In between is Sen. Joe Manchin (D., W.Va.) whose proposal is intended to appeal to both sides. Mr. Manchin’s bill would allow developers to sue if reviews last longer than two years. It would impose time limits on lawsuits. And it would grant FERC some additional authority to determine where transmission lines should go.

Overhauling Energy Permitting Is a Heavy Lift in Debt-Ceiling Talks  at george magazine

Permitting for the natural-gas Mountain Valley Pipeline in Virginia and West Virginia is a priority for Sen. Joe Manchin.


It would also expedite the permits for the Mountain Valley Pipeline, a roughly 300-mile natural gas pipeline in West Virginia and Virginia that has generated opposition in some communities along the way. 

“Everybody has something to work off of now, and we should be able to come to an agreement,” Mr. Manchin said.

The White House has said it would back Mr. Manchin’s bill.

Last year’s passage of the Inflation Reduction Act, which offered incentives for clean energy projects, raised the pressure to overhaul the process. Mr. Manchin, a critical vote in the narrowly split Senate, agreed to support the IRA after he was promised a vote on a permitting overhaul.

But progress proved elusive. A December vote to pass Mr. Manchin’s bill fell short of the 60 votes needed to advance.

“There’s certainly space there for agreement if everybody is willing to get there,” said John Larsen, a partner at the Rhodium Group, a research firm. “The timeline is really challenging. Some of the proposals you’ve seen out there are so far apart from each other that knowing where the landing spot might likely be for a bipartisan deal is still really hard.”

It takes an average 4½ years to complete an environmental review under the National Environmental Policy Act of 1970, according to a 2020 report by the White House Council on Environmental Quality. Final reviews can be more than a thousand pages long.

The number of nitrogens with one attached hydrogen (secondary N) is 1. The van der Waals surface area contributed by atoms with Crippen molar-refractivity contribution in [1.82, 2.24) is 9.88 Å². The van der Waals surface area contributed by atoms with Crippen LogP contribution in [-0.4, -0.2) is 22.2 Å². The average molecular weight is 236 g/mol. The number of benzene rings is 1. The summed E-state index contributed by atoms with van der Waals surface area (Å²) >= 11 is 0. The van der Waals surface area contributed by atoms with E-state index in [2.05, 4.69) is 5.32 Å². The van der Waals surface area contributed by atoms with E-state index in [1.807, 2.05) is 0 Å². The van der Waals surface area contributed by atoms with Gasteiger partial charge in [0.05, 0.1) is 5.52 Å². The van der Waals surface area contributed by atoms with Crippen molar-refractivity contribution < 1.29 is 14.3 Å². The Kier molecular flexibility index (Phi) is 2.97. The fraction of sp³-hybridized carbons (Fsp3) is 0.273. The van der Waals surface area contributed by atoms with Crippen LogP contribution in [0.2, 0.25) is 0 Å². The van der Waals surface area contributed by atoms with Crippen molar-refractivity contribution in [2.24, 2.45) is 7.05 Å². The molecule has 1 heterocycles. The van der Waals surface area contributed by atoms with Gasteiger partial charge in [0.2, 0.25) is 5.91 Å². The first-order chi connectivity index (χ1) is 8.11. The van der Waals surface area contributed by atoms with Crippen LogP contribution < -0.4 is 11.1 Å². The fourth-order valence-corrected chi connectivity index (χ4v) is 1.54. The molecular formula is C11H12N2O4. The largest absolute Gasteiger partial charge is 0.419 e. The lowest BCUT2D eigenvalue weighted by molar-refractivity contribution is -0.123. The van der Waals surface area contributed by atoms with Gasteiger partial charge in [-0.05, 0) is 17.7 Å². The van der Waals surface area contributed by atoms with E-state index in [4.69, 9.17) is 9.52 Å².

In many cases, multiple agencies must examine how projects comply with a thicket of environmental laws enacted a half-century ago, evaluating a project’s impact on the environment, cultural resources, surrounding communities, the economy and elsewhere. Lawsuits filed by those who oppose a project frequently drag out the process.

The pace of growth in electric transmission needs to more than double to reap the full benefits of the renewable energy incentives included in the IRA, said Jesse Jenkins, an energy expert at Princeton University.

In recent weeks, Capitol Hill has seen a flurry of activity on permitting, with bills introduced and hearings held, the latest of which is scheduled for Wednesday in the Senate Environment and Public Works Committee. The White House has also unveiled its own list of priorities, which largely align with Democrats’ in Congress.

In March, the House passed a far-reaching Republican permitting bill that would limit environmental reviews and make it easier to build oil and gas projects. 

Mr. Graves said the bill could serve as a basis for bipartisan negotiations. He also suggested it might make sense to break up a permitting overhaul into several bills to ease passage.

“We could perhaps do some permitting reform now and come back even in months and do some of these other things that need to be done,” he said.

Write to David Harrison at [email protected]